Myanmar's three Pyu ancients cities have been inscribed into the World Heritage List for the first time, state media quoted the UNESCO as reporting Monday.
According to a statement of the UN Educational, Scientific and Cultural Organization (UNESCO)'s World Heritage Committee, the three Myanmar ancient cities of Hanlin, Beikthano and Sri Kestra with brick walls and moats were put into the list during the 38th session of the committee held in Doha of Qatar.
Myanmar submitted the request for the inscription in October 1996.
The three ancient cities are located in vast irrigated landscapes in the dry zone of the Ayeyawaddy River Basin and reflect the Pyu Kingdom that were prosperous for over 1,000 years between 200 BC and 900 AD.
The three cities have been partly excavated archaeological sites and more excavation works remain for excavated palace citadels, burial grounds and early industrial production sites as well as monumental brick Buddhist stupas, partly standing walls and water management features -- some still in use -- that underpinned the organized intensive agriculture.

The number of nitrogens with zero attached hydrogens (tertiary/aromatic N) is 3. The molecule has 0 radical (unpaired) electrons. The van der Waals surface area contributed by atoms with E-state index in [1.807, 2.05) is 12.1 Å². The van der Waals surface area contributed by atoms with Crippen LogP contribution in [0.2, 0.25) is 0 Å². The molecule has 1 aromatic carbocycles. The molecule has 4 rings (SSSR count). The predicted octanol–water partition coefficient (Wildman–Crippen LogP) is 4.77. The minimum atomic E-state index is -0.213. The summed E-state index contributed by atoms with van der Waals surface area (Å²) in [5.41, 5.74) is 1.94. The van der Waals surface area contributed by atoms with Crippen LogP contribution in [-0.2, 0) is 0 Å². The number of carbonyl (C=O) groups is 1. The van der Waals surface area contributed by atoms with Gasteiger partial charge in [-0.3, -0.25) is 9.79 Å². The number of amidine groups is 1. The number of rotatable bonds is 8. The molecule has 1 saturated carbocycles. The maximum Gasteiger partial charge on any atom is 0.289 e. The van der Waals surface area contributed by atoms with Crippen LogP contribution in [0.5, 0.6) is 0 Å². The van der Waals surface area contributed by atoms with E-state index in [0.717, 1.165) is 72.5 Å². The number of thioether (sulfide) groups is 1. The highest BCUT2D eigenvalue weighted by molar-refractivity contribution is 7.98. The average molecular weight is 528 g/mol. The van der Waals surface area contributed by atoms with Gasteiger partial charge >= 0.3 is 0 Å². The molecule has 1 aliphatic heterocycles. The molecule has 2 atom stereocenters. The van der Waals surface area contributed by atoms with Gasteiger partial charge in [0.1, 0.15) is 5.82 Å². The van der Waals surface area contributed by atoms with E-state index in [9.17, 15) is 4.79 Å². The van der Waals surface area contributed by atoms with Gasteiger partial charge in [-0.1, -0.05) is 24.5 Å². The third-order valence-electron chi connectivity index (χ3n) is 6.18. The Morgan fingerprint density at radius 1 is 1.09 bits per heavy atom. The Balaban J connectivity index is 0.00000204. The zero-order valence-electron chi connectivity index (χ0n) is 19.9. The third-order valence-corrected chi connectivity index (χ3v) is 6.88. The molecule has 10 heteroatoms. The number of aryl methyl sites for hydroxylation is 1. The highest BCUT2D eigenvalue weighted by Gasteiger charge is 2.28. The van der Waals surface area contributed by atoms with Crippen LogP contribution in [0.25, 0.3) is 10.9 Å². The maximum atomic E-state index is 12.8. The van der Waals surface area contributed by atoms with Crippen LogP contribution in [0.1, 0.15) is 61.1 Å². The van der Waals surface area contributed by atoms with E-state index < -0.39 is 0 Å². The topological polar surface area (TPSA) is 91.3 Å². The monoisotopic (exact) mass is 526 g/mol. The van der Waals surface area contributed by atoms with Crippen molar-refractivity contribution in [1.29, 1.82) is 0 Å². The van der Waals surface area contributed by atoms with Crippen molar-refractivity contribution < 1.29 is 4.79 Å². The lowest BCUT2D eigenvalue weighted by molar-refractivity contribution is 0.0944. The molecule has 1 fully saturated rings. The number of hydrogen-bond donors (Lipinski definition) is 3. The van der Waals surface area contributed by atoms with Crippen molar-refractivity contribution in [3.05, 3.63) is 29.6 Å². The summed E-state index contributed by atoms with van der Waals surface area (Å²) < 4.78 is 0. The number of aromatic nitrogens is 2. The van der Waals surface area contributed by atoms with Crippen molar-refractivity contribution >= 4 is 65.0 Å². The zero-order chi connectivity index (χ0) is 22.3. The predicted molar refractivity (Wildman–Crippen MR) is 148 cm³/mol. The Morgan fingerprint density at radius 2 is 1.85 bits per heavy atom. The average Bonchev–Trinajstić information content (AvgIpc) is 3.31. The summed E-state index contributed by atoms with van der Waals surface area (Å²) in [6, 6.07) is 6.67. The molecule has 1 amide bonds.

Hanlin, excavated in 1904, 1929-30 and 1962-67, had a rectangular city wall in brick of 3 by 1.5 km with a palace site at the center, while Beikthano, with a side of 3 km quadrangular city walls and gateways, was excavated in 1959-63 and Sri Kestra, the largest Pyu city, enclosed by a circular city wall in brick with a diameter of 4.4 km, according to the report.
Ancient Pyu people spoke a language closely related to Myanmar with the stone inscriptions found in some of their monuments providing the only knowledge of this language.
The Pyu culture is characterized by specific artifacts of coins , ceramic and metalware and archaeological evidence confirms the emergence of Buddhism in Myanmar during the Pyu period.
Moreover, the cultural relics and religious buildings, located in Natma Taung National Park, are reportedly under consideration by UNESCO to be also designated as world heritage sites.